April 17, 2014
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Visual Basic Database Tutorial - Part 3, Page 9

  • November 19, 2002
  • By Karl Moore, Karl Moore
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Well that's all fine and dandy, but we've still not thought about the customer orders section at the bottom of our form. In English, we want it to display both the order date and the actual shipping date. But how do we do that in code?

The Reposition event of the Data control fires every time the user moves to another record. And that's just what we want - to update the Orders section every time we move to another Customer. So, our code looks like this:

Private Sub datCustomers_Reposition()
datOrders.RecordSource = "select OrderDate, " & _
"RequiredDate from Orders where " & _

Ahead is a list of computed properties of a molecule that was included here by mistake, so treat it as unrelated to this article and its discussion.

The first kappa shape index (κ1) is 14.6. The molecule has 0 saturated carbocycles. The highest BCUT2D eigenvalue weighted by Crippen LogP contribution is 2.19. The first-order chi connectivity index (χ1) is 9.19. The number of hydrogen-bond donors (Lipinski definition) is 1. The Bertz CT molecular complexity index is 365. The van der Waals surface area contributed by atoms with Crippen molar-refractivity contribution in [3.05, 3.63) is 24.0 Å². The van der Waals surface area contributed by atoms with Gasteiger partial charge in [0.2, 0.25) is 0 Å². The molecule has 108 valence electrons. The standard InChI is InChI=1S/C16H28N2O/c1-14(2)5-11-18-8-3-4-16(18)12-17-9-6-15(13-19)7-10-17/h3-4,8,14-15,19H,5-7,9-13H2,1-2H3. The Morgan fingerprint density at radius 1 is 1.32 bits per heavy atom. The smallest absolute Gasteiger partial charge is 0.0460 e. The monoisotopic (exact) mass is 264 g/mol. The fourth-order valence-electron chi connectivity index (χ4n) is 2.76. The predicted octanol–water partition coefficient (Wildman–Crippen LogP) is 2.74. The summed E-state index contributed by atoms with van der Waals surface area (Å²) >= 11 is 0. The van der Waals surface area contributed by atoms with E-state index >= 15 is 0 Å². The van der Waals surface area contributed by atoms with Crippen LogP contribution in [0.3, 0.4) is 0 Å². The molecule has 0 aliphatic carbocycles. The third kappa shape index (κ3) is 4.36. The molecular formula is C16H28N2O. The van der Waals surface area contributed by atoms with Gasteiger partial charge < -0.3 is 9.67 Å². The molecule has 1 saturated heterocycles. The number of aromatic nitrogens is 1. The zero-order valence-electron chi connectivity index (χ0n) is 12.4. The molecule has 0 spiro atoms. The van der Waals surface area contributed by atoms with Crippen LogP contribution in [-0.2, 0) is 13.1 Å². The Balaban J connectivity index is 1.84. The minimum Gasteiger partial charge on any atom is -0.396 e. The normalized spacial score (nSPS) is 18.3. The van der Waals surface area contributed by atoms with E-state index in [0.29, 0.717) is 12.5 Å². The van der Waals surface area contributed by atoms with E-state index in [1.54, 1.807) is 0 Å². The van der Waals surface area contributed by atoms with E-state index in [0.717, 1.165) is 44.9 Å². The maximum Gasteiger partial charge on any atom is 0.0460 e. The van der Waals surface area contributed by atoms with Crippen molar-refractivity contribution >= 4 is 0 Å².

"CustomerID = '" & _
    datCustomers.Recordset.Fields("CustomerID") & "'"
datOrders.Refresh

End Sub

This code fires every time our first Data control - datCustomers, the one that holds customer information - is "repositioned". In the code, we're changing the RecordSource property of our second Data control to retrieve the OrderDate and RequiredDate fields for all Orders that have a CustomerID same as the one in the datCustomers.

The code - datCustomers.Recordset.Fields("CustomerID") - allows us to retrieve a singular field within our Recordset. In this case, we're asking it to give us the CustomerID field.

So, in brief, every time the user moves from one record to the next, the Reposition event occurs. You respond to this by refreshing the Orders Section and filling it with all OrderDate and RequireDate fields that have the same CustomerID as the current Customer record.

Whew!





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